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Joe Flacco: a Blue Hen with a golden arm


Joe Flacco: a Blue Hen with a golden arm

OWINGS MILLS, Md. (AP) Maybe Delaware is the new Quarterback U.

When Joe Flacco takes the field with the Baltimore Ravens against San Francisco, he'll be the second former Blue Hens quarterback to start a Super Bowl. Rich Gannon was the first with Oakland 10 years ago.

That's more than powerhouses USC, Texas, Oklahoma and Florida combined. It's one more than Miami, Michigan, Tennessee, Penn State, Florida State, Syracuse, Nebraska and Pitt.

Stanford, UCLA, BYU, Maryland and Washington State also have two. Only Notre Dame, Alabama, Purdue and California have three.

Quite an impressive feat for a second-tier football college in the second-smallest state in the U.S.

It's a good thing Flacco didn't turn to baseball when he hoped or he may not have even made it to the NFL.

The story goes like this. After his junior season at Delaware, Flacco went to then-coach K.C. Keeler and told him he'd like to pitch for the Blue Hens' baseball team in the spring. Keeler and other coaches persuaded him to concentrate on football.

Over the years, the context of that conversation has been reported different ways. Flacco set the record straight this week, making it clear he simply wanted to play two sports and wasn't considering quitting football.

``K.C. misrepresents that,'' Flacco said. ``I just wanted to play baseball because I liked baseball. I never was giving up on football. I always had a lot of confidence in my ability there. I just wanted to have a little bit of fun.''

Flacco had an outstanding senior year and led Delaware to the FCS championship game against Appalachian State. He wowed Baltimore's scouting department in a long workout before the draft and ended up being selected by the Ravens with the No. 18 overall pick in 2008.

Since then, Flacco has done things no other quarterback has accomplished during the Super Bowl era.

Flacco is the first quarterback to lead his team to a playoff victory in each of his first five seasons. His six postseason wins on the road rank first and he leads the league with 62 victories since 2008.

``I'm really happy for him and as a former Blue Hen, I'm really proud,'' said Gannon, who was the NFL MVP in 2002 when he led the Raiders to the Super Bowl, a loss to Tampa Bay.

``His career is off to a terrific start and you can only imagine what will happen next Sunday if he's able to get the job done and win a world championship.''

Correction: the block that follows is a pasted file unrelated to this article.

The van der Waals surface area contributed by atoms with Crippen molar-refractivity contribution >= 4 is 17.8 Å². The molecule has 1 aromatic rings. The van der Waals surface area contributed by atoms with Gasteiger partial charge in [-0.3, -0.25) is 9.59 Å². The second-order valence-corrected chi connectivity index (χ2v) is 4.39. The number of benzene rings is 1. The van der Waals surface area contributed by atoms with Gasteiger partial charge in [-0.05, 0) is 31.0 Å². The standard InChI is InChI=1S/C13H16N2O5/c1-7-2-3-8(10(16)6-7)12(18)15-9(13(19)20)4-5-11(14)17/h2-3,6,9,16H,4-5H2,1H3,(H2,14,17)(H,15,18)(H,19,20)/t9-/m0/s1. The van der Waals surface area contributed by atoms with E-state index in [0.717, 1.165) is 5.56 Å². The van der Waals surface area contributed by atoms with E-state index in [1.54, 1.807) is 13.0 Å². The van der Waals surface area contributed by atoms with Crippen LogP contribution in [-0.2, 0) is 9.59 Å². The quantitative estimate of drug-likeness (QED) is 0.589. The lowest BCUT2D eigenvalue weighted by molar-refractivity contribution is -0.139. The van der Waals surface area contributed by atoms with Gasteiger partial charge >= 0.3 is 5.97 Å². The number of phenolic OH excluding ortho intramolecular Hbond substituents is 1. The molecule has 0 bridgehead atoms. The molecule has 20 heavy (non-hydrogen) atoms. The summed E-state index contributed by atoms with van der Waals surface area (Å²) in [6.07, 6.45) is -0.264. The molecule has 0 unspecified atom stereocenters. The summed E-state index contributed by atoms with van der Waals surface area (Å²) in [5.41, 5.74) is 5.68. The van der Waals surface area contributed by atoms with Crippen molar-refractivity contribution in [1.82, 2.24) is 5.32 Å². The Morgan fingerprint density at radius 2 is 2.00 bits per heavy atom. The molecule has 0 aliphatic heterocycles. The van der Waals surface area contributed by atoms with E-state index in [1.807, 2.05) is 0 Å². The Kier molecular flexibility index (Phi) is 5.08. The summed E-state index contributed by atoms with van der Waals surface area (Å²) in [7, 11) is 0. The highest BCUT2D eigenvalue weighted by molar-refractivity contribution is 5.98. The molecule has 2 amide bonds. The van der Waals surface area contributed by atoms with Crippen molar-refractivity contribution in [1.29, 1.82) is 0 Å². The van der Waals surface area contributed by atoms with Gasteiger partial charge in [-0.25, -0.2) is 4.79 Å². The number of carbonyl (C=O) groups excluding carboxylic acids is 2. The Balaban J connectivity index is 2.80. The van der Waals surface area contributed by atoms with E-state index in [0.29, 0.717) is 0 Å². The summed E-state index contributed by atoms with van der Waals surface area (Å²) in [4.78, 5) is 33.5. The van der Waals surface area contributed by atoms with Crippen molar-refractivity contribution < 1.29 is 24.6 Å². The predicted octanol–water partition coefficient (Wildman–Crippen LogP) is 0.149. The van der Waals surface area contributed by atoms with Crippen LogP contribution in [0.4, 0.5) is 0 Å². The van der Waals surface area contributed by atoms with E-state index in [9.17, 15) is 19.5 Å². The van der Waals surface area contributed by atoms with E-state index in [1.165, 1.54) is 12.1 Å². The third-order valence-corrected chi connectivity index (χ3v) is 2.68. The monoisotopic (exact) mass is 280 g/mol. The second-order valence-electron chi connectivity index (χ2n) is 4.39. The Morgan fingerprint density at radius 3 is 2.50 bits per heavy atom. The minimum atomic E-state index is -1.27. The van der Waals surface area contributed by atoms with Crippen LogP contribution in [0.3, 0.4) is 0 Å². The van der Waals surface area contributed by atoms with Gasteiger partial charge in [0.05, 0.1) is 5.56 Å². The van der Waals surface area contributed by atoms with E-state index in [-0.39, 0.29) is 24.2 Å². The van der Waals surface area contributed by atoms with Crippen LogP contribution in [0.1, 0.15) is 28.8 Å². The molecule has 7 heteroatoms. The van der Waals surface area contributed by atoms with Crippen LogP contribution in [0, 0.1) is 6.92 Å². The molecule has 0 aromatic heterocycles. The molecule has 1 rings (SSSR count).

Flacco has padded his already remarkable resume this month. In three playoff games, he's thrown eight touchdown passes and not a single interception. His biggest achievement, though, is beating Peyton Manning and Tom Brady on the road in consecutive games to help the Ravens win their second AFC championship.

``This isn't just instant success,'' Gannon said. ``You go back and study the guy and this has happened over the last five years. He has some rare talent. He can really throw the ball and he has good mobility for a guy his size. He's going to get better and the team around him is going to get better.''

The 28-year-old Flacco grew up in South Jersey and starred at Audubon High School, a short ride from Philadelphia. He went to Pittsburgh at first, but transferred to Delaware after redshirting his freshman year and playing in just three games in 2004. Flacco didn't get a transfer exception from then-Pitt coach Dave Wannstedt so he had to pay his way to Delaware.

If he has any student loans bills remaining, Flacco can easily pay those off after this season. He's eligible to become a free agent and surely will get a lucrative contract from the Ravens.

All he cares about now is hoisting that Vince Lombardi Trophy on Feb. 3.

``I think it's just one of those things you dream of when you are a little kid,'' he said. ``You watch Joe Montana and those guys light them up in the Super Bowl. So, to be here at this point is pretty special.''

Gannon exchanged text messages with Flacco before the AFC title game at New England last week and spoke to him several times during the season. As a broadcaster for CBS Sports and SiriusXM NFL Radio, Gannon has covered many of Flacco's games and knows him well.

``I don't think Joe cares about individual awards,'' Gannon said. ``He's always been a team guy and they wouldn't be there without him. I think he's misunderstood. A lot of people think he's aloof or he's not into it, but a lot of young players don't like to deal with the media. He's ultra-competitive, he's become one of the leaders of that football team and he's done an outstanding job.''